Worst States for Retiring Baby Boomers

By Kim Hastings

Just as night follows day, bust follows boom, and yang follows yin, the worst follows the best.

A few days ago, your friends at Money Examiners proudly showed you the best states for Baby Boomers to consider for retirement. Alas, today we will show you the states that aren’t as good for the Golden Years. How did we decide the states to call “worst states?” Here is our methodology.

First, states with high living expenses got a narrow-eyed look. A fixed income needs fixing if the cost of living is high.  Second, we downgraded states with a lot of red ink in the budget.

Those states might try and balance the books on the backs of retirees. Third, we wanted to avoid states where the cost of being, or getting, healthy was too high.

To that end, we looked at the health of the population as a whole. At the end of the day, we found a group of states that are lacking in their appeal to Baby Boomers. Obviously, other things are in play when it comes to your retirement location.

Family (especially grandchildren) etc. makes the decision one that isn’t solely about dollars and cents. However, all other things being equal, if a comfortable retirement is in your future, these are the states to avoid.


The states on the edge of our list have solid facts in their favor. Minnesota has one of the healthiest senior populations in the country.

That is all to its credit. However, the state taxes Social Security at the same rate as does the Federal government. Other retirement income, including government, military, and pensions, is taxable, as well. Finally, the Land of Ten Thousand Lakes has a high sales tax.

West Virginia

This state was almost heaven to John Denver; who was born in New Mexico and lived in Colorado, but not for Baby Boomers looking to retire.

West Virginia’s issues are, in many ways, the opposite of Minnesota’s. The cost of living in West Virginia is below the national average. However, the state is in the midst of a budget mess that may hurt the retirement population.

In spite of what you may have heard, coal is never coming back to mainstream prominence. How West Virginia deals with the transformation to a new base product will tell the tale for the next decade. Healthcare numbers for The Mountain State aren’t promising, as well.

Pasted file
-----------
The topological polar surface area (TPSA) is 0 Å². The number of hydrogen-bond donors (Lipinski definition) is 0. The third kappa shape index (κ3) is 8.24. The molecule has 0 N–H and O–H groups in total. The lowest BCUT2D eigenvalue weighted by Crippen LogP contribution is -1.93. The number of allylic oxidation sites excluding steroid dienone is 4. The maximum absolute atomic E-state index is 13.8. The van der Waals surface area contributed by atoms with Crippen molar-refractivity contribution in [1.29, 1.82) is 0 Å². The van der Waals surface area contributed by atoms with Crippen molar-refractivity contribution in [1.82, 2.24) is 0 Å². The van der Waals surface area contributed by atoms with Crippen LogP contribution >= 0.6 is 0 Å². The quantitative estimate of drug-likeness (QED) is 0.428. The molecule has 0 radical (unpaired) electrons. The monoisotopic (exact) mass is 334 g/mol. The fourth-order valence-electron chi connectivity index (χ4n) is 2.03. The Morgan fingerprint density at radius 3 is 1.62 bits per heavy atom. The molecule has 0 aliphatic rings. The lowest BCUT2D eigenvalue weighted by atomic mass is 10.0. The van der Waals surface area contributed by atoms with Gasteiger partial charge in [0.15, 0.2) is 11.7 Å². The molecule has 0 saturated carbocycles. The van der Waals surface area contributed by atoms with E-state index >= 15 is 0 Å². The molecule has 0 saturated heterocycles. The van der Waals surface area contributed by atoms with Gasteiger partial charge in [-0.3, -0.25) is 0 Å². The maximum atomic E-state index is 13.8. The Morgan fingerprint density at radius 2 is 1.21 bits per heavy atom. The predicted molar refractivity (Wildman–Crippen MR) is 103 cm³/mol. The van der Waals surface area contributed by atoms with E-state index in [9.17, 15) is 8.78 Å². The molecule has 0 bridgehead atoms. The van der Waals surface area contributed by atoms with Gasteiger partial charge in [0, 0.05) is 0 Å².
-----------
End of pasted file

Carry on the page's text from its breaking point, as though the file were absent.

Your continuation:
Put aside Maine’s brutal winters and what it means to creaky bones trying to shovel the car out of Snow Jail. Sorry, that’s all you’re going to be able to think about for a bit. I’ll wait.


Most, but not all, of the retirement income earned by Mainers is taxable. Also, the state is ranked ninth-worst in fiscal soundness. Lower than average income and higher than average debt. Not a good combination.


Show us a state with a lot of elderly folks under the poverty line, and we’ll show you a state to avoid. In fact, over 11% of the senior citizen population in Kentucky is living in poverty.

Combine that with the state’s low rate of healthy individuals, high smoking rate, and lack of senior care facilities. Suddenly, the low-ish cost of living doesn’t look so important.


The Badger State is in the unenviable position of having the second-lowest rate of family income and a cost of living index 10% above the national average.

If you said, “That can’t be good,” treat yourself to a Culver’s Butterburger (Wisconsin’s finest fast food) and a “Boy Howdy.”

Wisconsin doesn’t tax Social Security but most other retirement incomes are put through the tax wringer.


You have worked for years to achieve and maintain a good credit rating. Why move to a state that just saw its own credit mark reduced to a status perilously close to “junk?” Illinois needs to get its financials into better shape for the benefit of all its residents, not just the retired folks.


Fool’s Gold, they called it. Shinier than the real stuff, pyrite broke a lot of hearts when the 49ers came to strike it rich.

So it is for retirement. The weather is almost uniformly marvelous. The scenery is spectacular. But, the state taxes retirement income (that isn’t Social Security) at the highest rate in the land. As for the cost of living, well, older Californians are leaving the state in droves.

That’s our list, and it has been pretty stable for almost a decade. Look it over and pick somewhere else. The grandkids will look forward to the trip to see Papa and Nana who live in a retirement state that helps them have a good quality of life.

Kim Hastings is a contributing writer for Money Examiners.com a group of journalists, including experts in stocks, bonds, real estate, money management, personal finance, and banking, reports and forecasts on Money Examiners so consumers can protect themselves better in the world of finance.